- Results in receiving an average of 38% greater salaries or wages than those with only a higher education degree.
- Differentiates you in the market, as certifications are valued similarly to other educational credentials.
Evaluating the Professional Construction-Related Certifications
There are many professional construction-related certifications in the United States. Some of them are for specific job types, such as construction superintendents, construction managers, project managers, estimators, sustainability officers, and others. Some are for specific project delivery methods such as Design-Build and Construction Management.
As previously mentioned, it is important that the individual wishing to become certified select the certification most appropriate to the type of building construction environment for which they plan to or are working at and the type of experience, skills, and knowledge required to be effective in their future or existing job position.
It is important to note that making this determination should not be solely on job titles. In the construction industry, especially at the mid and higher management levels, some titles are used interchangeably, such as construction and project manager (which we will focus on in this article).
Each certifying awarding body has its own requirements to become certified and associated costs that the interested individual needs to also consider in selecting the most appropriate one. For example, construction managers, project managers, and project superintendents all play essential roles in the execution of projects. They manage various elements of projects and ensure they run smoothly from start to finish. However, there are a few key differences between these two career paths.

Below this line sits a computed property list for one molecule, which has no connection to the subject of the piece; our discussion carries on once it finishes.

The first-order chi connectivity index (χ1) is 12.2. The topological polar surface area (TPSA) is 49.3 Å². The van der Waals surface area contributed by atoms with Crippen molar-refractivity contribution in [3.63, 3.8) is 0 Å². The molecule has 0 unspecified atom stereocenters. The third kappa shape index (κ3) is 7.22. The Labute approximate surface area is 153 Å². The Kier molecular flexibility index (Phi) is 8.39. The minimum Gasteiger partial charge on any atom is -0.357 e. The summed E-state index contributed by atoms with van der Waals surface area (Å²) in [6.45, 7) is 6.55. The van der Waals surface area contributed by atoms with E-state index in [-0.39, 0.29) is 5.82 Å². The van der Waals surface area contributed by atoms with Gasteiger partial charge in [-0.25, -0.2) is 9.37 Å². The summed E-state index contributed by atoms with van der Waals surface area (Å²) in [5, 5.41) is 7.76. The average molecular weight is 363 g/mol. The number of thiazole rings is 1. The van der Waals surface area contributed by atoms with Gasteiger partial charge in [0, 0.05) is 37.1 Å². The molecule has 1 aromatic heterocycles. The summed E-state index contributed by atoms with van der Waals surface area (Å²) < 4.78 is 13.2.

- Construction managers work for the project owner, oversee contractors and subcontractors, develop budgets, and manage the day-to-day, on-site aspects of the construction process.
- Project managers and project superintendents typically manage an entire or major portion of a project, including developing initial plans and budgets, performing administrative tasks, and establishing project timelines. Their responsibility is to the general or specialty construction contractor.
The title of project manager is also used in other than the construction industry, which also leads to some confusion as to which professional certification to acquire.
While there are many construction-related certifications, this article will only focus on those that ANAB accredits. Currently, there are three national construction organizations that offer ANAB-accredited certifications for entry-level and/or experienced construction and project managers, no matter the type of project delivery:
- American Institute of Constructors (AIC).
- Construction Management Association of America (CMAA).
- Project Management Institute (PMI).
- Certified Associate Constructor (CAC) Level I certification
- Certified Professional Constructor (CPC) Level II certification
For the basis of certification, AIC defines a constructor as one of the major parties responsible for the overall management of a construction project or major portion of one, no matter the type of contractor or the type of project delivery. These individuals are typically employed by general and specialty construction companies and have titles of project manager, construction manager, or other similar ones.